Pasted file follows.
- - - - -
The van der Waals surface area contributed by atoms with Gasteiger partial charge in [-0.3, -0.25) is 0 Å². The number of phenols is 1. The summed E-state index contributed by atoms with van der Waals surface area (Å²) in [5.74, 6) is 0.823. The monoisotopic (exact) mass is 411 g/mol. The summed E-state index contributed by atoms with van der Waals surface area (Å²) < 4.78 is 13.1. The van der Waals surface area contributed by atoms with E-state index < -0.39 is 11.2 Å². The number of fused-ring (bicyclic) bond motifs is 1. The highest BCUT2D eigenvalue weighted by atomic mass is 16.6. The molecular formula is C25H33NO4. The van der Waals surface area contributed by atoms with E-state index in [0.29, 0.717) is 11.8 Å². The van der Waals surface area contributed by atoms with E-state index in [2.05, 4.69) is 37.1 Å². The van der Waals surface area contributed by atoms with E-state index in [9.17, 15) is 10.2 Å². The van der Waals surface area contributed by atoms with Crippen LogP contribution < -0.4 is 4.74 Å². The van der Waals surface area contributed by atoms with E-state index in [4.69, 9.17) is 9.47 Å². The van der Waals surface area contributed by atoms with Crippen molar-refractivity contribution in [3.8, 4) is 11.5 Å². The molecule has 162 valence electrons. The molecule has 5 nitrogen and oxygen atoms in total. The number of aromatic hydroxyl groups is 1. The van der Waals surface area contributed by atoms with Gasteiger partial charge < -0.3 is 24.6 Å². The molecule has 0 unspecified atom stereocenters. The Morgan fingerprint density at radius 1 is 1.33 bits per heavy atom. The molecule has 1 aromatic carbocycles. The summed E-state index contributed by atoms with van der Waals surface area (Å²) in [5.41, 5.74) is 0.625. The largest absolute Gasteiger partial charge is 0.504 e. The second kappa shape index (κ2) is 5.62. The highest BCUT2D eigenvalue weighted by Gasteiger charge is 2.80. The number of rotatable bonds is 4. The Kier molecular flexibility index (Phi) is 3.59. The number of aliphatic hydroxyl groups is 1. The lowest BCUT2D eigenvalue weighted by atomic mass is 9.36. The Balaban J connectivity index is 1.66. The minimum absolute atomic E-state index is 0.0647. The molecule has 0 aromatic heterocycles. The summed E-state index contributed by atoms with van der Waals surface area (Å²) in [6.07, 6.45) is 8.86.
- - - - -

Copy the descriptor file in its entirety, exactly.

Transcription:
The van der Waals surface area contributed by atoms with Gasteiger partial charge in [-0.3, -0.25) is 0 Å². The number of phenols is 1. The summed E-state index contributed by atoms with van der Waals surface area (Å²) in [5.74, 6) is 0.823. The monoisotopic (exact) mass is 411 g/mol. The summed E-state index contributed by atoms with van der Waals surface area (Å²) < 4.78 is 13.1. The van der Waals surface area contributed by atoms with E-state index < -0.39 is 11.2 Å². The number of fused-ring (bicyclic) bond motifs is 1. The highest BCUT2D eigenvalue weighted by atomic mass is 16.6. The molecular formula is C25H33NO4. The van der Waals surface area contributed by atoms with E-state index in [0.29, 0.717) is 11.8 Å². The van der Waals surface area contributed by atoms with E-state index in [2.05, 4.69) is 37.1 Å². The van der Waals surface area contributed by atoms with E-state index in [9.17, 15) is 10.2 Å². The van der Waals surface area contributed by atoms with Crippen LogP contribution < -0.4 is 4.74 Å². The van der Waals surface area contributed by atoms with E-state index in [4.69, 9.17) is 9.47 Å². The van der Waals surface area contributed by atoms with Crippen molar-refractivity contribution in [3.8, 4) is 11.5 Å². The molecule has 162 valence electrons. The molecule has 5 nitrogen and oxygen atoms in total. The number of aromatic hydroxyl groups is 1. The van der Waals surface area contributed by atoms with Gasteiger partial charge < -0.3 is 24.6 Å². The molecule has 0 unspecified atom stereocenters. The Morgan fingerprint density at radius 1 is 1.33 bits per heavy atom. The molecule has 1 aromatic carbocycles. The summed E-state index contributed by atoms with van der Waals surface area (Å²) in [5.41, 5.74) is 0.625. The largest absolute Gasteiger partial charge is 0.504 e. The second kappa shape index (κ2) is 5.62. The highest BCUT2D eigenvalue weighted by Gasteiger charge is 2.80. The number of rotatable bonds is 4. The Kier molecular flexibility index (Phi) is 3.59. The number of aliphatic hydroxyl groups is 1. The lowest BCUT2D eigenvalue weighted by atomic mass is 9.36. The Balaban J connectivity index is 1.66. The minimum absolute atomic E-state index is 0.0647. The molecule has 0 aromatic heterocycles. The summed E-state index contributed by atoms with van der Waals surface area (Å²) in [6.07, 6.45) is 8.86.